In “Central-Park Winter, the Skating Pond,” it’s 1862, the middle of the Civil War. Yet the frozen pond is a scene of pure joy: couples in fancy skating outfits (yep, they were a thing) glided together, a rare opportunity for socially acceptable coed mingling.

Kids play, adults fall, a dog is getting in on the fun, and everyone is enthralled by the magic of the ice under Bow Bridge.

[Image: Metropolitan Museum of Art]

The Pilgrim statue standing alone in Central Park

November 23, 2020

Central Park has 29 statues, some popular (like Balto, the hero sled dog) and others more obscure (Fitz-Greene Halleck, anyone?)

But standing high and alone on eponymously named Pilgrim Hill is a statue of a Pilgrim, one of the Pilgrims who landed at Plymouth Rock in 1620 from England seeking religious freedom in the New World.

“An early American settler stands confidently with one hand leaning on the muzzle of a flintlock musket,” writes Centralparknyc.org, describing the statue. “On the pedestal beneath him are four bas reliefs referencing the era—including the Mayflower—as well as an inscription: “To commemorate the Landing of the Pilgrim Fathers on Plymouth Rock: December 21, 1620.”

The bronze statue, by John Quincy Adams Ward, was commissioned and dedicated here in July 1885 by the New England Society to mark the group’s 75th anniversary, according to NYC Parks. (A procession heading to the site passed President Grant’s house on East 66th Street, and an ill Grant saluted from his window, newspaper accounts noted.)

Whatever one thinks about early settlers to America these days, it’s worth noting that this year marks the 400th anniversary of the arrival of the Pilgrims.

With Thanksgiving days away, consider heading over the Pilgrim Hill and seeing this mostly forgotten figure. The bas reliefs of the Mayflower and other symbols tell more of the Pilgrims’ story.

[Top photo: centralpark.com]

A Midcentury artist’s muted Manhattan beauty

November 2, 2020

You’ve seen paintings of Washington Square, Greenwich Village markets, and the New York Harbor before. But through the eyes and brush of Bela de Tirefort, these and other city scenes take on a muted, Impressionist beauty.

“6th Avenue El,” 1940

I didn’t find much information about De Tirefort’s early years. Born in Austria in 1894, he made his way to New York City and became instrumental in organizing outdoor art fairs, included something called the Greenwich Village Art Fair (maybe the Washington Square Outdoor Art Fair, which got its start in 1931?).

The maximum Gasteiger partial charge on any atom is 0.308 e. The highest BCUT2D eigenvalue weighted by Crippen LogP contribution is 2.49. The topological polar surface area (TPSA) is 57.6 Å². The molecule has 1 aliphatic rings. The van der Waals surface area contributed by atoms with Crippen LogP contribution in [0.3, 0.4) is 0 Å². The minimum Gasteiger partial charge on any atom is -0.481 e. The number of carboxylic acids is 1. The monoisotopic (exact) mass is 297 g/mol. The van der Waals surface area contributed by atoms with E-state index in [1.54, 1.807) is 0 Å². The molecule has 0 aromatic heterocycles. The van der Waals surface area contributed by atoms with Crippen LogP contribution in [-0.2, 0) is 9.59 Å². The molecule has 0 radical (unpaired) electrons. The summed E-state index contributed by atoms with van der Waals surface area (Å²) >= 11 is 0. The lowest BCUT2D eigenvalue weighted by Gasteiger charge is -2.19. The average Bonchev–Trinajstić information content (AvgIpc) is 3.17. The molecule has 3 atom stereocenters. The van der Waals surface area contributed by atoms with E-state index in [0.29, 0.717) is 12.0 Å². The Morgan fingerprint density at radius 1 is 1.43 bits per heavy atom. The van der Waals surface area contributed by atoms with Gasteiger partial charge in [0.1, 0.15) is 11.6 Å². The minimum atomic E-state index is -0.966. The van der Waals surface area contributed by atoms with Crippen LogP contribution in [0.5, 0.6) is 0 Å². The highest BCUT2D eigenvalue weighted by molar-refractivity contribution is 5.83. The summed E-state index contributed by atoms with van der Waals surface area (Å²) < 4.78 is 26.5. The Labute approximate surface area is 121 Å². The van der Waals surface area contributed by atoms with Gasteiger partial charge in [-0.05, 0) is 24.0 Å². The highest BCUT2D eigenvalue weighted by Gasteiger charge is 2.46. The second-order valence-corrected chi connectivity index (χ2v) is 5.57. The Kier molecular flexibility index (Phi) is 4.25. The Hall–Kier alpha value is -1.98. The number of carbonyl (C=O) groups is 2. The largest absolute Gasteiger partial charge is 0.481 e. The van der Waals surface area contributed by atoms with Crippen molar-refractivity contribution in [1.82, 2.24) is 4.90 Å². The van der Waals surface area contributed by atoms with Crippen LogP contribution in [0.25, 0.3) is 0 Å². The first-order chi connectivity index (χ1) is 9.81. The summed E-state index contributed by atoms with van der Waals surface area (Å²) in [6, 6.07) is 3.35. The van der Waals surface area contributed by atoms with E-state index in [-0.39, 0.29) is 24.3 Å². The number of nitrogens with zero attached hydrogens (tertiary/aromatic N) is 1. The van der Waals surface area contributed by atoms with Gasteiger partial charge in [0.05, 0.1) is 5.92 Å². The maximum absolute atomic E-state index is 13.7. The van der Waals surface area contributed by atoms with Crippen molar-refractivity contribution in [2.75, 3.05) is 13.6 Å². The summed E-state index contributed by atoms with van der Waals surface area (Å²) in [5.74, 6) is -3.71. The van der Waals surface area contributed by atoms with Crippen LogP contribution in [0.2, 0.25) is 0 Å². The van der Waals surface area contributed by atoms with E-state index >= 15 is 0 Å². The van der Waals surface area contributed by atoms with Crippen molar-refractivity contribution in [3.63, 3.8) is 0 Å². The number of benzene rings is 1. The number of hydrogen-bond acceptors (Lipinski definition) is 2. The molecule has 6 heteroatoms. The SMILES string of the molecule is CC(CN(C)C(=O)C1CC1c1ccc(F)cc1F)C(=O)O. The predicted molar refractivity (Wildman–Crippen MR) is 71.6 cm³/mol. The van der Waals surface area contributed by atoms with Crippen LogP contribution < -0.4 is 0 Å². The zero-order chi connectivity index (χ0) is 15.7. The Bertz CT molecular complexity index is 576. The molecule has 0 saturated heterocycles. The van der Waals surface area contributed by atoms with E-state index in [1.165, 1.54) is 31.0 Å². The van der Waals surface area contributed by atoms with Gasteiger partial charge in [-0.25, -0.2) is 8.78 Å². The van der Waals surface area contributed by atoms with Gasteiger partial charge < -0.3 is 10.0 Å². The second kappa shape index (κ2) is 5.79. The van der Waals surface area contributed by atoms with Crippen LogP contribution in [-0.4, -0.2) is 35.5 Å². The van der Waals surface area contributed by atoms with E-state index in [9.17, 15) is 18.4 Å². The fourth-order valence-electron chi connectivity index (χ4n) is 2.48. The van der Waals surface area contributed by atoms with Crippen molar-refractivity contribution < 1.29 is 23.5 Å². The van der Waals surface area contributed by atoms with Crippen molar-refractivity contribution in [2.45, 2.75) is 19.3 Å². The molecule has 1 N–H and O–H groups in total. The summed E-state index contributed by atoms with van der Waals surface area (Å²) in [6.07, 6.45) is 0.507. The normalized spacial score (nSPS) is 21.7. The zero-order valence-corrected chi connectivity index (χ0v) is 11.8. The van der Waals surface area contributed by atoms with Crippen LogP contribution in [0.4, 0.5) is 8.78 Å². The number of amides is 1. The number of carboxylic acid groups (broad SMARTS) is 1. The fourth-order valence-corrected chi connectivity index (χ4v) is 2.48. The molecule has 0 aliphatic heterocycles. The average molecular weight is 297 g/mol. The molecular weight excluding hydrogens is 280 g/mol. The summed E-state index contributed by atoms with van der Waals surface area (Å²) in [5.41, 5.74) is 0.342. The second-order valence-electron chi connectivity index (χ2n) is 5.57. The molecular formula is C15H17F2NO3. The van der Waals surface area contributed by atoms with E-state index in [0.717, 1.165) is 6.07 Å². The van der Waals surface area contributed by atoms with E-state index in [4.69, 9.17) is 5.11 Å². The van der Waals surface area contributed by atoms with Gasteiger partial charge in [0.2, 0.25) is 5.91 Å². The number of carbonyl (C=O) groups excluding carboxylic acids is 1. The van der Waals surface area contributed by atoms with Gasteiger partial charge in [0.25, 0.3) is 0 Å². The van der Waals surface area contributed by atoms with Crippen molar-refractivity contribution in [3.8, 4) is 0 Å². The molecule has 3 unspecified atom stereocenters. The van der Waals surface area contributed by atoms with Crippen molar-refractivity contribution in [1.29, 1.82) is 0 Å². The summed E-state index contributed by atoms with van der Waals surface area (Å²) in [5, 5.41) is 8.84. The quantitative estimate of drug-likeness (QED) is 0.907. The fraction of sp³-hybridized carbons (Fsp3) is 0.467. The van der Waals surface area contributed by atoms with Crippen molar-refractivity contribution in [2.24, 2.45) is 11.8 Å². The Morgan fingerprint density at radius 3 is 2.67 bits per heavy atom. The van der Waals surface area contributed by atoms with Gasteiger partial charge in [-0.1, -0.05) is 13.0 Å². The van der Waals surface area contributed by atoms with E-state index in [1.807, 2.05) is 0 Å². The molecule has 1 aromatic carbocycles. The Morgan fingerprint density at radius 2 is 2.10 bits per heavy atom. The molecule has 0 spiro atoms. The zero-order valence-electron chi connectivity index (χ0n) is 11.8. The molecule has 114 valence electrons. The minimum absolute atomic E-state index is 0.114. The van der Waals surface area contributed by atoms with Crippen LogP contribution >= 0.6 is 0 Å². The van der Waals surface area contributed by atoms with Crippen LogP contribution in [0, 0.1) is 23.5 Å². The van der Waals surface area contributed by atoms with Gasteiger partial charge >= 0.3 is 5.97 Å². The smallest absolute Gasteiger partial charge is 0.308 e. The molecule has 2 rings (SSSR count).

“Bleecker Square,” 1961

He organized an art fair in Brooklyn outside Grand Army Plaza in 1932, which the Brooklyn Daily Eagle seemed to get a kick out of. “Brooklyn is still the city of churches and homes—to artists,” the Eagle wrote. “Neurotic, erotic, exotic, and degenerative ‘art’ may go in Greenwich Village, but Brooklyn likes its art conservative.”

“Evening, Central Park” undated

De Tirefort comes off like a pragmatic artist in his reply to the Eagle: “We are not here to argue with the public. We are here to sell. We are guests. We do not want to offend.”

“Brooklyn Bridge,” undated

It’s not clear where de Tirefort himself lived, but Greenwich Village is a good guess. Many of his paintings focus on Washington Square Park, Bleecker Street’s Little Italy, and other Village icons. He also sold his painting directly from Washington Square, stated 1stdibs.com.

“Hansom Carriage Central Park” 1940

He tended to bathe his scenes in soft tones and thick brush strokes, presenting evocative city scenes that feel dreamlike but with decidedly Modernist touches.

“Park View, New York City” 1961

Through the 1940s and 1950s, de Tirefort exhibited his paintings in galleries and made a living as a working artist. In 1966, he moved to South Florida, where he died at age 99 in 1993, according to his obituary in the Tampa Bay Times.

“New York Harbor From the East River” 1951

“Using muted tones, strong silhouettes, and incisive textures, his paintings capture the structure of the city in the decades between the Great Depression, the Second World War, and the growth of the New York art scene,” wrote 1stdibs.com.